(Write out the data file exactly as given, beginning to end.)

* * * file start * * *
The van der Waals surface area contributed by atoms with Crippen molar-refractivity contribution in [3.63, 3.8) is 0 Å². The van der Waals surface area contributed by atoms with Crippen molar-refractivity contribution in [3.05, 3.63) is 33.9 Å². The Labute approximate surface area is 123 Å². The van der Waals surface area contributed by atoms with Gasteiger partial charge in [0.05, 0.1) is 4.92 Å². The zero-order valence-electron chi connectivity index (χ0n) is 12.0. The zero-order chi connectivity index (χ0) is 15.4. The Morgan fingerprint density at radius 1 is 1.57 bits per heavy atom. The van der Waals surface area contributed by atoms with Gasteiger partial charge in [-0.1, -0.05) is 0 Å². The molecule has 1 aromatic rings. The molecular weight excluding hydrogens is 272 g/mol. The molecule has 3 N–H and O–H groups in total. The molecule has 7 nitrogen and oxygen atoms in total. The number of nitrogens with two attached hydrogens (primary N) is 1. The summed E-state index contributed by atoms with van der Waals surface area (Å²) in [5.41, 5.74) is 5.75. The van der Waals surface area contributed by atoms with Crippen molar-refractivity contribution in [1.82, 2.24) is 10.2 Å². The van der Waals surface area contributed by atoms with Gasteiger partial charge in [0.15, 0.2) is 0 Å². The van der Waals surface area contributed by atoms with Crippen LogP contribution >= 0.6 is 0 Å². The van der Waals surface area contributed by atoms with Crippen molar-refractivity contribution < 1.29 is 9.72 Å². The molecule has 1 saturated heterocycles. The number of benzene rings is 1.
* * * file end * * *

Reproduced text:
The van der Waals surface area contributed by atoms with Crippen molar-refractivity contribution in [3.63, 3.8) is 0 Å². The van der Waals surface area contributed by atoms with Crippen molar-refractivity contribution in [3.05, 3.63) is 33.9 Å². The Labute approximate surface area is 123 Å². The van der Waals surface area contributed by atoms with Gasteiger partial charge in [0.05, 0.1) is 4.92 Å². The zero-order valence-electron chi connectivity index (χ0n) is 12.0. The zero-order chi connectivity index (χ0) is 15.4. The Morgan fingerprint density at radius 1 is 1.57 bits per heavy atom. The van der Waals surface area contributed by atoms with Gasteiger partial charge in [-0.1, -0.05) is 0 Å². The molecule has 1 aromatic rings. The molecular weight excluding hydrogens is 272 g/mol. The molecule has 3 N–H and O–H groups in total. The molecule has 7 nitrogen and oxygen atoms in total. The number of nitrogens with two attached hydrogens (primary N) is 1. The summed E-state index contributed by atoms with van der Waals surface area (Å²) in [5.41, 5.74) is 5.75. The van der Waals surface area contributed by atoms with Crippen molar-refractivity contribution in [1.82, 2.24) is 10.2 Å². The van der Waals surface area contributed by atoms with Gasteiger partial charge in [0.15, 0.2) is 0 Å². The van der Waals surface area contributed by atoms with Crippen LogP contribution >= 0.6 is 0 Å². The van der Waals surface area contributed by atoms with Crippen molar-refractivity contribution < 1.29 is 9.72 Å². The molecule has 1 saturated heterocycles. The number of benzene rings is 1.